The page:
Hybridizing Hemerocallis

Hemerocallis seedling:  'Daring Dilemma' x 'Apollodorus'
Hemerocallis seedling

Just for fun, I tried  hybridizing my own daylilys.

Hybridizing Hemerocallis is the easiest thing in the world.  Get out there early in the morning, just as the pollen ripens, grab a  pollen-filled stamen from one variety, dab the pollen onto a pistil of another variety, and in a few weeks you have a seed pod filled with new varieties, each one unique.  Let the pod ripen, then plant the seeds, most of which will germinate and grow.  If you are in  a cold climate, you'll have to wait until spring for the seed planting, but here the seeds easily sprouted and grew in autumn.

Hemerocallis seedling: 'Daring Dilemma' x 'Apollodorus'.  Note it is different from the first cross, even  though the parents are the same.  Each seedling is unique. 
Hemerocallis seedling

It helps to mark what pollen you used.  I did the simple thing by using pollen from a single variety for all my crosses.  The only complication, which isn't much, is the 'ploidy-ness' of the variety--the number of chromosomes.  There are diploids and tetraploids; tetraploids have extra chromosomes.   (To add one more complication, some daylily pollen can be both diploid and tetraploid.)    For successful fertilization, you must pair diploid with diploid, tetraploid with tetraploid.

Daylilys for sale will often list the ploidyness, which shows you how many people out there are hybridizing daylilys:  a lot.  There are methods for changing ploidyness, involving irradiation(!) or a chemical called colchicine--best left to the professional, or to true fanatics.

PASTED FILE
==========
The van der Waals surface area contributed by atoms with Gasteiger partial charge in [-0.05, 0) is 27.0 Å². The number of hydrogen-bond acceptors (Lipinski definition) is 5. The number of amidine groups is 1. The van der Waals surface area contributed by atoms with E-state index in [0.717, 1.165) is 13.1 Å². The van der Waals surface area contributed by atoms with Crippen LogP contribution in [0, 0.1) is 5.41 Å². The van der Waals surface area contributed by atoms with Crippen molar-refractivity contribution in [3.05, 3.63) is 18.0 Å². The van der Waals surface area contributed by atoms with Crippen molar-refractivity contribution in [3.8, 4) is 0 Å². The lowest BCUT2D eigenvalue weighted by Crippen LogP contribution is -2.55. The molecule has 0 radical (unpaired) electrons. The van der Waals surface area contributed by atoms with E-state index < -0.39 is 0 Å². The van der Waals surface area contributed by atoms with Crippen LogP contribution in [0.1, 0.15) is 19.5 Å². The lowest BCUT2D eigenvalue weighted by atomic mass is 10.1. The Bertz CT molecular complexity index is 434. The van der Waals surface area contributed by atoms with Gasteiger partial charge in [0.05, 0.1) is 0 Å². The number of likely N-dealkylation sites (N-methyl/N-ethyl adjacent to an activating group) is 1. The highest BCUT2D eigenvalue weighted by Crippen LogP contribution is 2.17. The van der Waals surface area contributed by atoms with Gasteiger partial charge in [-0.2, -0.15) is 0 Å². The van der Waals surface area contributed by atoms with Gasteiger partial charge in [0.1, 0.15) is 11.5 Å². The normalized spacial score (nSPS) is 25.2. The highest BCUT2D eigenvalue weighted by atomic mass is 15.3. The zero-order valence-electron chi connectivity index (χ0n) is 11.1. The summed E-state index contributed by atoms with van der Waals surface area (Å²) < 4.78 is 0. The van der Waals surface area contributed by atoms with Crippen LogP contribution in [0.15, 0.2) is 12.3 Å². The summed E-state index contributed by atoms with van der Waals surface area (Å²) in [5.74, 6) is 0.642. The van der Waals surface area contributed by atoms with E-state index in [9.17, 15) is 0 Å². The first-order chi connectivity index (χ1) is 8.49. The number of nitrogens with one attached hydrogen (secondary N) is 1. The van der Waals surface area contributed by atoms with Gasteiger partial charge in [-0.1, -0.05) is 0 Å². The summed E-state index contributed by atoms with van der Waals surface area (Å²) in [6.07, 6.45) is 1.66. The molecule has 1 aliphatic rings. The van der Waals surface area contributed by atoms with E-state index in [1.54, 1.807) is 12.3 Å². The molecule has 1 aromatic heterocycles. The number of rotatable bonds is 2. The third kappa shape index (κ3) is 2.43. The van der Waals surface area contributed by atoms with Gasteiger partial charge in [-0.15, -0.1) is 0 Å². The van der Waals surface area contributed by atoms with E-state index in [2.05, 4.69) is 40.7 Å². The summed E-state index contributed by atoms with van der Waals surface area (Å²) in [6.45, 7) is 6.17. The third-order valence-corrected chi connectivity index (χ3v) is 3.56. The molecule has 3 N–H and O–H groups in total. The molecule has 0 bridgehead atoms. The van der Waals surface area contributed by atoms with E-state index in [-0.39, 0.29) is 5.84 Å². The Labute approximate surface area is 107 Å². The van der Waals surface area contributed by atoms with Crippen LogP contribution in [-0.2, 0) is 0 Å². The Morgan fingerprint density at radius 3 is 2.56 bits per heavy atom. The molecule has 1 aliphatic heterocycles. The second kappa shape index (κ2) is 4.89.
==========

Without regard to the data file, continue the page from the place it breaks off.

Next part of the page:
Hemerocallis seedling: I like this one! 'Clothed in Glory' x 'Apollodorus'
Hemerocallis seedling

Hybridizing daylilys is a cottage industry.  There are a lot of hybridizers out there producing a lot of daylilys, most of which look very similar.  A few hybridizers rise above the rest by producing real innovations--new colors, double flowers, unusual textures.   If you intend to be serious about it, you need space--several acres at least, and a specific goal or vision to winnow through all the many crosses that are very similar to what has already been produced.  Hybridizing is about the numbers.  The more crosses you make the more chance you have of producing something special.

Hemerocallis seedling:
Hemerocallis seedling
 

My few crosses were for fun and self-education.  I wanted to better understand the work involved in hybridizing.  It gave me an appreciation I would not have otherwise had, and more tolerance for the flaws of a cultivar.  It's harder than it first appears--not the actual production of seeds, but the necessarily ruthless pursuit of perfection.   The hybridizer must kill off all of their plant-babies but the perfect few.  Of thousands or hundreds of thousands of crosses made, perhaps a half-dozen are commercially introduced.  They may not be perfect, but they are the best of the best of the best.  Vision, labor, and thought went into them.  And love! 

Hemerocallis seedling:
Hemerocallis seedling

'Clothed in Glory' x 'Apollodorus'--note how this one is different from the other with the same parents:
Hemerocallis seedling

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